In the beginning I bought the passes. I was like; yes, I got a pass! Let’s go! Then I would use it for one entry, and that was kind of it. All the other stuff I wanted to see wasn’t included in the pass. So, I stopped considering them.

A couple days ago in Athens I learned the value of the museum pass all over again. I will say that Athens isn’t a cheap city to sightsee in. There are a lot of attractions, and every single one of them charges an admission. In a place as old as Athens, this is to be expected.

When I made my first stop, the Acropolis, I didn’t consider the multi-pass. I should have. Athens has a multi-sight pass. It covers six prime locations, and costs 30.00 euros. Why do I mention the price? Because entry onto the Acropolis costs 20.00 euros. And, the Agora at the bottom of the hill costs 8.00 euros. You can feel the math, can’t you?

It wasn’t until after I had left the Acropolis and was standing at the entry gate for the Agora that I figured out what I hadn’t done. Oops. Live and learn, I guess?

So, if you’re planning a trip to Athens. Invest in the multi-museum pass. It will save you cash. Also invest in the multi-day metro pass. Athens is a very walkable city, especially the historical center area. Still, your feet will hurt after a fashion. Buying single ride tickets will chew through your euros. I burned up my multi-day metro pass.

(Me starring into the sun as it rose over the Parthenon. You need sunglasses in that town.)

Just some thoughts from the road. Now, get out there and see the world for yourself.

A Weekend in Geneva.

The city of Geneva, Switzerland is one of those places you kind of don’t end up at unless you’re headed there. Odd, since it’s the seat of the UN, really picturesque, and pretty much dead in the center of the continent.

I slid through for the weekend, hoping to get a couple pictures of the lakeside and do the necessary stop at CERN. This was accomplished and more, as Geneva turned out to be a great place to visit.

Stopping at CERN.

(Sculpture commemorating the science leading up to the discovery of the Higgs Boson in 2012.)

The European Organization for Nuclear Research (CERN) is located in the western suburbs of Geneva. There is a tram that goes straight to the CERN complex from the city center. It is tram 18, and can be caught from multiple points in the city.

The research center is a worthwhile half-day excursion to make. There are two permanent exhibits to explore. One deals with the science of mass and matter. The other deals with the particle accelerator itself, and some history of the complex. Both are quite good.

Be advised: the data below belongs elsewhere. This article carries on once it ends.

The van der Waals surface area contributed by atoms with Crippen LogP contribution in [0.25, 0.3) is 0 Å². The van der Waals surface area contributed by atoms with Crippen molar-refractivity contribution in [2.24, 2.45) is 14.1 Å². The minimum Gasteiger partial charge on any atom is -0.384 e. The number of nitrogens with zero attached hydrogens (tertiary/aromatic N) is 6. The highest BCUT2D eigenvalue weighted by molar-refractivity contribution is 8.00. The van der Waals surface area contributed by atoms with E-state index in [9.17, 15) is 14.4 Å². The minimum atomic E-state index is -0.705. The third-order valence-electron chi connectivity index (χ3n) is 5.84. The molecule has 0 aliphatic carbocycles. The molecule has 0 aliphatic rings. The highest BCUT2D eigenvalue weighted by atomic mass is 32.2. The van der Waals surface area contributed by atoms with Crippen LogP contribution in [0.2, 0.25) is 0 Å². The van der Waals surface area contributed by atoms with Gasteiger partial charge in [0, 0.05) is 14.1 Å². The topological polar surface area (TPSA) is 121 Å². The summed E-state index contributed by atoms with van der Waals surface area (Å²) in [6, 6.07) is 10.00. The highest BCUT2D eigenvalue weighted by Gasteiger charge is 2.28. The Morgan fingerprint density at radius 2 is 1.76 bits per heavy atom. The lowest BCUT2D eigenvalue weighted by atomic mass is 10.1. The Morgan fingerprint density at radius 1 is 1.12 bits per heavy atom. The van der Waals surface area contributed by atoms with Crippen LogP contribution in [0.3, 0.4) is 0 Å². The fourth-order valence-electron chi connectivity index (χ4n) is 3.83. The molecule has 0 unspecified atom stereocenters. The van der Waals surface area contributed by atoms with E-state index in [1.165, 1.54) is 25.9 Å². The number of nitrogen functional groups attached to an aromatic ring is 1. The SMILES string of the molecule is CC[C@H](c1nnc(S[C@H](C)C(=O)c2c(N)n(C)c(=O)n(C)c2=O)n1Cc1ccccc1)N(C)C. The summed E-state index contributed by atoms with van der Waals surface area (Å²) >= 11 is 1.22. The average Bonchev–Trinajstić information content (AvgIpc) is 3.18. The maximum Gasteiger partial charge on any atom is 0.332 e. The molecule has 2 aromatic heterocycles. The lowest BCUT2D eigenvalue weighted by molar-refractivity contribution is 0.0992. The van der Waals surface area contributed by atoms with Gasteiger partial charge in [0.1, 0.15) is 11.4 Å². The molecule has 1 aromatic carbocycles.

Guided tours are available however, the tickets need to be obtained in advance for the day of your visit. They are awarded first come first served, and are quite hard to get. There is generally a much larger number of requests than tickets.

Geneva and the Lake Front.

(Old Geneva and the Lake Front, as Seen from the Cathedral Tower.)

The major shopping and sight seeing options are located on the south side of he river, in Old Geneva. The south side is dominated by the fortified hill that comprised the original defended city center area. The old city area is compact, so walking between one place and the next isn’t an issue. The high area itself is quite steep, but easily navigated.

The Cathedral of ST Peter sits on the high point of the old city, and makes a good reference point when walking. Most of the museums are in this general area of the city as well. If you visit on 19 May, the International Day of the Museum, they are all also free entry.

Logistics.

Getting to/from Geneva is pretty easy. The city train station and airport are both located on the north side of the city, and cover all of the General carriers.

If you fly in, be sure to stop at the kiosk in the arrivals area and get the free train ticket that takes you from the airport to the train station. The ticket and your flight boarding pass, and you have a free train ride.

Also check with your hotel upon arrival. Most all hotels offer free tourist transit cards. This with your passport gives you free travel around the city center on all the local transit systems. So the two together make it basically free to move about!

Swiss Francs are about on-par with the US Dollar, but the city is still otherwise fairly pricey. Don’t let this discourage you though, just plan accordingly.

The people are wonderfully friendly. French is he recognized official language of the city, but you will hear some others too. Almost everyone is happy enough to default to English, if you get stuck. This makes it a good place to practice your French!

Now, get out there and enjoy! Bonjour, from Geneva!

My current part of the Camino de Santiago pilgrimage ends in Burgos, Spain. I’ve had many grand human encounters along the way. I recommend attempting the trek just for this reason. Talking to people from every conceivable part of the world, and listening to their stories, reaffirms your faith in the human condition. And after all, isn’t that what it’s really all about.